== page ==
Soon three or four Indians made their appearance walking along the narrow trail in single file. They saw the prostrate form of the poor, sick white man, and immediately gathered around him. The rifle of Crockett, and the powder and bullets which be had, were, to these Indians, articles of almost inestimable value. One blow of the tomahawk would send the helpless man to realms where rifles and ammunition were no longer needed, and his priceless treasures would fall into their hands. Indeed, it was not necessary even to strike that blow. They had but to pick up the rifle, and unbuckle the belt which contained the powder-horn and bullet-pouch, and leave the dying man to his fate.

They then, by very expressive signs, told him that if he did not take some nourishment he would die and be buried there--"a thing," Crockett writes, "I was confoundedly afraid of, myself." Crockett inquired how far it was to any house. They signified to him, by signs, that there was a white man's cabin about a mile and a half from where they then were, and urged him to let them conduct him to that house. He rose to make the attempt. But he was so weak that he could with difficulty stand, and unsupported could not walk a step.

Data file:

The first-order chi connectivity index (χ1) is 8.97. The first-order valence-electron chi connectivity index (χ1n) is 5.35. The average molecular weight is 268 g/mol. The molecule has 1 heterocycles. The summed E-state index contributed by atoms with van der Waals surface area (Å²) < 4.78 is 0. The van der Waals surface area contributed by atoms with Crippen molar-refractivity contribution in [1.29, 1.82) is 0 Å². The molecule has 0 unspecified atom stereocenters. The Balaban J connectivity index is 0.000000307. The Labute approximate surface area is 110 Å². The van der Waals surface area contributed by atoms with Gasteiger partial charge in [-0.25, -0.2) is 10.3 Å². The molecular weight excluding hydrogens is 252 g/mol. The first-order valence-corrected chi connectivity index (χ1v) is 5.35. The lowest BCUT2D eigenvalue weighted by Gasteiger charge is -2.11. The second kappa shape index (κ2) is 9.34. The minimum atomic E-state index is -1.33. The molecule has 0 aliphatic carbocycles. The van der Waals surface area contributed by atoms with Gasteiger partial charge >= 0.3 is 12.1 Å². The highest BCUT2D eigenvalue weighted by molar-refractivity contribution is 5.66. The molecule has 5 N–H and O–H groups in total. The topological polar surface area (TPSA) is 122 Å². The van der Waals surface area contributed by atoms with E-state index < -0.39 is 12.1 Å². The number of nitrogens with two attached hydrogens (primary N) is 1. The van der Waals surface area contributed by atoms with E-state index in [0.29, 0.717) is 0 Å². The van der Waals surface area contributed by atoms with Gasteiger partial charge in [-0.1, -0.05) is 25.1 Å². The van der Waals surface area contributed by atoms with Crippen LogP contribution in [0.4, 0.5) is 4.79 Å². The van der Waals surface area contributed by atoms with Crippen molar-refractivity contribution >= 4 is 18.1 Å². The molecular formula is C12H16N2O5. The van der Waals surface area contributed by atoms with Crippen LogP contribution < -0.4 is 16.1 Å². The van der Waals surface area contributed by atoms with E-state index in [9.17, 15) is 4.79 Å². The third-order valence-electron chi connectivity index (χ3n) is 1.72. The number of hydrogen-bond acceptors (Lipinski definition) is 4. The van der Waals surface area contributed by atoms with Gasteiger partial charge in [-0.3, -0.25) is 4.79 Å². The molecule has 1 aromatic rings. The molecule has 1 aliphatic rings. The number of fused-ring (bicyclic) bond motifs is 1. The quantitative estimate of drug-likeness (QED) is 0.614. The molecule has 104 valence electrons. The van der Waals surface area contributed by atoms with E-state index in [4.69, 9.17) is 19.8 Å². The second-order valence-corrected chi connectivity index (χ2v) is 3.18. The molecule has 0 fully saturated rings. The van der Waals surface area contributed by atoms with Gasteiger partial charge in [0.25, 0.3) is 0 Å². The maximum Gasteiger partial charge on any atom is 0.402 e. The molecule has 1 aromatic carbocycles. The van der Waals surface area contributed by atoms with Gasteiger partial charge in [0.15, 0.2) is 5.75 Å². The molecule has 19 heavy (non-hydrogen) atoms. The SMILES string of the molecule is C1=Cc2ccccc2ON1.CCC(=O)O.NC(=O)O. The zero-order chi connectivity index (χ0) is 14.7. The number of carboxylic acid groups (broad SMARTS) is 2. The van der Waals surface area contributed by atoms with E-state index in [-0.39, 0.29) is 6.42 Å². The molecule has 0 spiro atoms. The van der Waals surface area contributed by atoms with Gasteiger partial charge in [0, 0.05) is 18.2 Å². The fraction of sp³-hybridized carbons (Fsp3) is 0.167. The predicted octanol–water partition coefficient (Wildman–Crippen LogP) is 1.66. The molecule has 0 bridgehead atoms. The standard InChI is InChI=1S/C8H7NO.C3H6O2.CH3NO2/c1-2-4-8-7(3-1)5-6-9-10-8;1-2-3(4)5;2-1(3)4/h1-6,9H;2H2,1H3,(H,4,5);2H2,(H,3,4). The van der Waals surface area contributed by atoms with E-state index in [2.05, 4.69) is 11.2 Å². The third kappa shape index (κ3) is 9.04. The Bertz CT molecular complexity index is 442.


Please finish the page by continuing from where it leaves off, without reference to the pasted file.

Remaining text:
One of these kind Indians offered to go with him; and relieving Crockett of the burden of his rifle, and with his strong arm supporting and half carrying him, at length succeeded in getting him to the log hut of the pioneer. The shades of night were falling. The sick man was so far gone that it seemed to him that he could scarcely move another step. A woman came to the door of the lowly hut and received them with a woman's sympathy. There was a cheerful fire blazing in one corner, giving quite a pleasing aspect to the room. In another corner there was a rude bed, with bed-clothing of the skins of animals. Crockett's benefactor laid him tenderly upon the bed, and leaving him in the charge of his countrywoman, bade him adieu, and hastened away to overtake his companions.